Name (Age)
 
Position and Length of Time Served with each Trust
 
Principal Occupation(s) and
Directorships During Past 5 Years
 
R. Gerald Turner (68)
 
Trustee since 2001
 
Mileage Funds (2001-2012).
 


*  
The Board has adopted a retirement plan that requires Trustees to retire no later than the last day of the calendar year in which they reach the age of 72, provided, however, that the Board may determine to grant one or more annual exemptions to this requirement.

**  
Mr. Arpey is deemed to be an “interested person” of the Trust, as defined by the Investment Company Act. Mr. Arpey previously served as CEO of AMR Corp., which has a material relationship with the Manager.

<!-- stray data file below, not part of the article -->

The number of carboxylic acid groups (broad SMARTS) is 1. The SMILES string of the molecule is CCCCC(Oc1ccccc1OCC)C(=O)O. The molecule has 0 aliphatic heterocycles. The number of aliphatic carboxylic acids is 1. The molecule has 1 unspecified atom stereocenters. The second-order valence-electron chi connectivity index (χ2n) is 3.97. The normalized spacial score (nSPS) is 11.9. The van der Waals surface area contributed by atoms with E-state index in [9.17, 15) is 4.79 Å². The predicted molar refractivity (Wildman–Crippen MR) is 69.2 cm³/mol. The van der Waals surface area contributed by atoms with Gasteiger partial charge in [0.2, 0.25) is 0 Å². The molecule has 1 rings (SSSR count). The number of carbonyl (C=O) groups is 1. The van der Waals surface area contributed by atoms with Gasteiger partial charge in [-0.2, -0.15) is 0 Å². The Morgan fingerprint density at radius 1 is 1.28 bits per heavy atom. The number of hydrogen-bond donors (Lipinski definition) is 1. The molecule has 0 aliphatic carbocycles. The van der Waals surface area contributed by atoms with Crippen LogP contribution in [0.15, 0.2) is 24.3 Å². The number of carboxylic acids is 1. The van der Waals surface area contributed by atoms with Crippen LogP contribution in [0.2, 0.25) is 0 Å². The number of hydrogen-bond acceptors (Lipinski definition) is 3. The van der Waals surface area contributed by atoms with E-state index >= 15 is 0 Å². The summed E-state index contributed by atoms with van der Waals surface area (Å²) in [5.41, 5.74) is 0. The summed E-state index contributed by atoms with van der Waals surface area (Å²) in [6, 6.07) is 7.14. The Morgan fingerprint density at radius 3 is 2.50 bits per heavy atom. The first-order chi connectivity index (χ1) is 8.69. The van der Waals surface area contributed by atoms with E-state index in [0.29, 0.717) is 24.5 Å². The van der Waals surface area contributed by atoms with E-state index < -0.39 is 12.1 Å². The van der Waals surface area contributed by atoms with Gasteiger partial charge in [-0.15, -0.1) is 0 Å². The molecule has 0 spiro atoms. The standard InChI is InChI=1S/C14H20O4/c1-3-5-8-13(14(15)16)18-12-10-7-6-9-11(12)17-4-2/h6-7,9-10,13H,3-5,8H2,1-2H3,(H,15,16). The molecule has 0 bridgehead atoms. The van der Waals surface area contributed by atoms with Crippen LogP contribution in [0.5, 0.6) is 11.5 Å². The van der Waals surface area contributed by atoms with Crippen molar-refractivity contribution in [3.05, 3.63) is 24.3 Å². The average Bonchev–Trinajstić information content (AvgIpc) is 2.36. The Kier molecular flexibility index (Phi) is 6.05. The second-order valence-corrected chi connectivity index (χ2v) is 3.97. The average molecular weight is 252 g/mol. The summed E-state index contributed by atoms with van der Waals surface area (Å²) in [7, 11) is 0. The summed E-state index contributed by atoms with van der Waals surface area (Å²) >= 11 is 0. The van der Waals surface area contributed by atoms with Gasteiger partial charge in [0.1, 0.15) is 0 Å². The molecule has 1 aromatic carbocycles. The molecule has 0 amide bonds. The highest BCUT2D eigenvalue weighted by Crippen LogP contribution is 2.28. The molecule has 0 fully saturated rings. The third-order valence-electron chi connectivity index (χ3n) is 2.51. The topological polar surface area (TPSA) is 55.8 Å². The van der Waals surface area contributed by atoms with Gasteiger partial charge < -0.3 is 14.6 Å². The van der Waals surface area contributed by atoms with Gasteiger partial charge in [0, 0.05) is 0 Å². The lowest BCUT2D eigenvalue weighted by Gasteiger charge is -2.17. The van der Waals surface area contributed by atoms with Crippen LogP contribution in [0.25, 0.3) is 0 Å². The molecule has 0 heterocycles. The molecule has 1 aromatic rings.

***  
Mr. Feld is deemed to be an “interested person” of the Trust, as defined by the Investment Company Act. Mr. Feld’s law firm of Akin, Gump, Strauss, Hauer & Feld LLP has provided legal services within the past two years to the Manager and one or more of the Trust’s sub-advisors.

In addition to the information set forth in the tables above and other relevant qualifications, experience, attributes or skills applicable to a particular Trustee, the following provides further information about the qualifications and experience of each Trustee.

Gerard J. Arpey: Mr. Arpey has extensive organizational management, financial and international experience serving as chairman, chief executive officer, and chief financial officer of one of the largest global airlines, service as a director of public and private companies, and service to several charitable organizations.